Day 422 Chain and anodes
The anchor chain was my project for today. I was ordered to get it up into the boat before  snow starts. Things are pretty green now but you never know in this region.
I have read about people using colored zip ties, tape, and ribbons to mark chain led out. We may use one of these methods if this acrylic paint idea doesn't work.

There is 325 feet of chain here, 175 feet as a secondary, and it's marked out as follows:
     Red is 100 feet, 2 reds is 200 feet, 3 reds is 300 feet
     Yellow is 50 feet +
So 2 reds and a yellow is 250 feet, while 1 red, 1 yellow is 150 feet.

I had to resist the temptation to use resistor colors! But then I realized that I would end up with browns and blacks and greens which may be hard to see once the rust starts. I think the acrylic will hold up well on the galvanized finish because it holds on to clothing through many wash cycles. Probably flawed logic there but hey it's worth a try!

I almost goofed and rolled the low number end in first. I then paused the windlass and painted the "boat end" of the chain a light blue, and the anchor end green.  There!

The winch worked flawlessly, and added up to only 1 amp hour. That's not really a test as hauling up an anchor slows things down. Plus we'll never be anchored in 6 feet of water ( I hope!! ) 375' of chain sure looks small in there doesn't it? I does  weigh about 400 lbs though. The coal tar on SS plate covered with 3 layers of blue stuff has deadened the chain's rattling sound well.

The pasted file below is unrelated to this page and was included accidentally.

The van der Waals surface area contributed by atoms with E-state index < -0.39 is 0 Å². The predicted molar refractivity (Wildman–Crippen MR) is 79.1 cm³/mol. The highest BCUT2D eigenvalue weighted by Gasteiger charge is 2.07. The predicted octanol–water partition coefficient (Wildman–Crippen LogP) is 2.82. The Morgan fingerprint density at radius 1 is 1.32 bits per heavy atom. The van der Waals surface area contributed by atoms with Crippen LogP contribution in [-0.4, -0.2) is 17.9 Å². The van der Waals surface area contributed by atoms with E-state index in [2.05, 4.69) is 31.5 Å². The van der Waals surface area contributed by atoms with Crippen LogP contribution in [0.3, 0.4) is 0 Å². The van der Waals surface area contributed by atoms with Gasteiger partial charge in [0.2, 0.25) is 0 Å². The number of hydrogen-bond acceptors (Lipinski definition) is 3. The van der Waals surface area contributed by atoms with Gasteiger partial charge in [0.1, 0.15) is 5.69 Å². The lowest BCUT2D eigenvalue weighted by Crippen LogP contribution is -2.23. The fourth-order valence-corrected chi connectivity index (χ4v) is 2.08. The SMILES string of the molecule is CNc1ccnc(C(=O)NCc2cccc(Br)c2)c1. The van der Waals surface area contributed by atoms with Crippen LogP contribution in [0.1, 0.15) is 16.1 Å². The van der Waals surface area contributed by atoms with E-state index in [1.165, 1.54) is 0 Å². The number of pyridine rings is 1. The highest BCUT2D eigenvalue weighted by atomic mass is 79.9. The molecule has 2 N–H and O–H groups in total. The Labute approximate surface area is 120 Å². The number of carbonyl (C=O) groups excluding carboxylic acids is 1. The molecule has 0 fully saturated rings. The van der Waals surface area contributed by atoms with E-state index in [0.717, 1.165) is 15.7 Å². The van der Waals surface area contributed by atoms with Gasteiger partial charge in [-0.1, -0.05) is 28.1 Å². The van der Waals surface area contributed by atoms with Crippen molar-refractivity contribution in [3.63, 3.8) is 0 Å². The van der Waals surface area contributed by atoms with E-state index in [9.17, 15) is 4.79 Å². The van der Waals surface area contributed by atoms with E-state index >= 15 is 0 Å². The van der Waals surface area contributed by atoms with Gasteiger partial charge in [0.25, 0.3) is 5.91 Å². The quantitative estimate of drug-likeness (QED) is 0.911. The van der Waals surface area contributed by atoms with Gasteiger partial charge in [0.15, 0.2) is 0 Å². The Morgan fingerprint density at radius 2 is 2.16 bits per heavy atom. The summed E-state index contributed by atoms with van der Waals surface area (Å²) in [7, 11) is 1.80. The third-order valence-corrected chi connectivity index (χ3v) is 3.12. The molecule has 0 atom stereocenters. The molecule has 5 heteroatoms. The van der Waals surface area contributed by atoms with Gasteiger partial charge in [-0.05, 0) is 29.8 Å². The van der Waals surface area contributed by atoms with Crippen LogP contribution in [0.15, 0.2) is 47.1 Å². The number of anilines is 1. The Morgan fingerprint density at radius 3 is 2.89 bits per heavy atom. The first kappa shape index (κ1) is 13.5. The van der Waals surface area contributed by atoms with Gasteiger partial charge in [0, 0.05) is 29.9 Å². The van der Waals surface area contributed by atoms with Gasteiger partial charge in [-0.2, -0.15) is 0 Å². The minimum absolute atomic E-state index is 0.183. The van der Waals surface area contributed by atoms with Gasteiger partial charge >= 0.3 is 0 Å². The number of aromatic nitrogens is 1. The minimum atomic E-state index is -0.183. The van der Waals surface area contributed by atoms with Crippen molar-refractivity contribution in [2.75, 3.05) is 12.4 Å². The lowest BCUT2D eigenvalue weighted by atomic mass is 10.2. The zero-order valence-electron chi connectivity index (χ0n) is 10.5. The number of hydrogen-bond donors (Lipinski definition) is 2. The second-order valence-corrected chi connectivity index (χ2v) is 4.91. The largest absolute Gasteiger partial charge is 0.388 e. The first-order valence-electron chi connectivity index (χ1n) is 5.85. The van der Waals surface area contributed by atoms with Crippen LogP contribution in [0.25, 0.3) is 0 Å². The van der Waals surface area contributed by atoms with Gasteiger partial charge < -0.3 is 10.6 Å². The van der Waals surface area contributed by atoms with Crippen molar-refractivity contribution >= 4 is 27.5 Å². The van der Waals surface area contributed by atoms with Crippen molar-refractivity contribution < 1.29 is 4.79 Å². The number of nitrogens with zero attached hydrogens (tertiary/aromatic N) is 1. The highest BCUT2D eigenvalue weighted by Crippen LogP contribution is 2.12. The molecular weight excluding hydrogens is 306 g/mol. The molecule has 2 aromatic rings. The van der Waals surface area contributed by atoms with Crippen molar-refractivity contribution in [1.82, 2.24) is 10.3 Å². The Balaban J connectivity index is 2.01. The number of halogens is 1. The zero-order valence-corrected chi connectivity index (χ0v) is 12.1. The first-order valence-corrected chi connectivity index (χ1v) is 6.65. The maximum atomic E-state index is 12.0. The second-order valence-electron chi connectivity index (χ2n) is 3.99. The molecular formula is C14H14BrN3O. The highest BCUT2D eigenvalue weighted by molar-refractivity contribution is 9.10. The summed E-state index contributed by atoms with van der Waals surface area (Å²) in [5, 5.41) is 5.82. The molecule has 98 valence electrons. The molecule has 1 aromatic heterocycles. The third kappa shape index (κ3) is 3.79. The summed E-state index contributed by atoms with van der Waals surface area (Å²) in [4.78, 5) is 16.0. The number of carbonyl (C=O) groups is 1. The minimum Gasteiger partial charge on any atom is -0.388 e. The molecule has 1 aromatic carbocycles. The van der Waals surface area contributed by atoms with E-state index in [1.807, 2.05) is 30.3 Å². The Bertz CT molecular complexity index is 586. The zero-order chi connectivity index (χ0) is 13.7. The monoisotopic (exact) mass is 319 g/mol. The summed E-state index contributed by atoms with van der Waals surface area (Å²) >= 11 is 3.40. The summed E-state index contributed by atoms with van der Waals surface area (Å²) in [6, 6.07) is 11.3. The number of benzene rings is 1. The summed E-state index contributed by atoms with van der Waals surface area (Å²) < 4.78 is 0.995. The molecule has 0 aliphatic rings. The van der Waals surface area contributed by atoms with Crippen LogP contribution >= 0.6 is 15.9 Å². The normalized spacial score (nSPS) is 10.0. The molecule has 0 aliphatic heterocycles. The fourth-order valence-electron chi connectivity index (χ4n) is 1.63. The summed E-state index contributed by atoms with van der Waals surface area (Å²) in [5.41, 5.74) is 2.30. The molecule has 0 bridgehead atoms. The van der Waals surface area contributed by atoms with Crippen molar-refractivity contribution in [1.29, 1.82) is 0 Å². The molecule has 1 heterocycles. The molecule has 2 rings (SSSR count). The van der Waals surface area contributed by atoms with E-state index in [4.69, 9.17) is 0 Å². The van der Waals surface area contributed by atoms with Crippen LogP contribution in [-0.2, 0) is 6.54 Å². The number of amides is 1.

Gena cutting zinc. It's not soft like lead!

Gena made up the anodes. ( Our boat takes 4 on the keel) The flatbar was drilled and  the zinc was cut down to 10 lb ingots. Then SS bolts were tapped into the zinc and the whole thing siliconed then bolted from behind.

If you recall before we painted her, the big bolts were welded on to the keel.

We don't know  how this will work, but it should hold up at least until the zinc has corroded down to the bolt's last few threads. At least it'll be easy to replace. We have an extra couple just in case.


The rudder also has a "dome" style anode on each side (see day 423) and the prop shaft has a collar style anode bolted on.

There's no way off predicting how fast anodes will wear down as all boats are different. It depends on how much  metal there is exposed under the waterline, and what types of metals there are. I do know that if the anodes are lasting an incredibly long time, it may be a good idea to start checking "other" things out lol!

Gena found time to sew a bag for the Fortress anchor when it's all apart. The material is the same as I used to make the jib on our little boat with. It's super strong, shiny looking, water proof, and holds up well in UV. I have no idea what it is.
Gena has also made a couple of sail bags out of it already. Bravo Gena!
The rest of my dat was spent continuing on Gena's desk. Most roll tops, no matter what shape they are have these little cabinets above the roll part to hide where it goes in.
So...monkey see monkey do.

These will be a little different in that they will flip down to horizontal. The depth of the cabinets would be great for large books like atlases or road maps.

I have Just thrown it together for the photo. Everything must be coated first. Twice at least.

Notice the round door is on as well. The fit is pretty good! Now I must try to figure out what kind of latch to use on it. Hmmm.

Day 422:
9 hours: Marked and pulled in anchor chain, Cut and put on anodes, continued on desk

See the chain rolling out!